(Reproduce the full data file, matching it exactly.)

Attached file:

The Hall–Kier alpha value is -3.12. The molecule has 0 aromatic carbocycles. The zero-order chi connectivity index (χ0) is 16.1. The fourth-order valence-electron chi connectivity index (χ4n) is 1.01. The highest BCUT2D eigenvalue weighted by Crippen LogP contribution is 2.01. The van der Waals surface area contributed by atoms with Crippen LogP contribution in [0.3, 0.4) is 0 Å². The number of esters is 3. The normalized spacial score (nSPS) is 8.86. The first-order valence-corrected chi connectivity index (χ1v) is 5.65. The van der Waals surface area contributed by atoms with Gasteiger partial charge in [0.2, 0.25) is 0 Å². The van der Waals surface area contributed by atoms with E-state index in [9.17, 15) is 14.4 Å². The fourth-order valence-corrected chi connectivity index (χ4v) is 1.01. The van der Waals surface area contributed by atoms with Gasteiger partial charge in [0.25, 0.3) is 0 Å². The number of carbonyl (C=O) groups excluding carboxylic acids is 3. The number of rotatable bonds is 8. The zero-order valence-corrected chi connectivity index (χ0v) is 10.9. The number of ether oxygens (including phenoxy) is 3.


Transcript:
The Hall–Kier alpha value is -3.12. The molecule has 0 aromatic carbocycles. The zero-order chi connectivity index (χ0) is 16.1. The fourth-order valence-electron chi connectivity index (χ4n) is 1.01. The highest BCUT2D eigenvalue weighted by Crippen LogP contribution is 2.01. The van der Waals surface area contributed by atoms with Crippen LogP contribution in [0.3, 0.4) is 0 Å². The number of esters is 3. The normalized spacial score (nSPS) is 8.86. The first-order valence-corrected chi connectivity index (χ1v) is 5.65. The van der Waals surface area contributed by atoms with Gasteiger partial charge in [0.2, 0.25) is 0 Å². The van der Waals surface area contributed by atoms with E-state index in [9.17, 15) is 14.4 Å². The fourth-order valence-corrected chi connectivity index (χ4v) is 1.01. The van der Waals surface area contributed by atoms with Gasteiger partial charge in [0.25, 0.3) is 0 Å². The number of carbonyl (C=O) groups excluding carboxylic acids is 3. The number of rotatable bonds is 8. The zero-order valence-corrected chi connectivity index (χ0v) is 10.9. The number of ether oxygens (including phenoxy) is 3.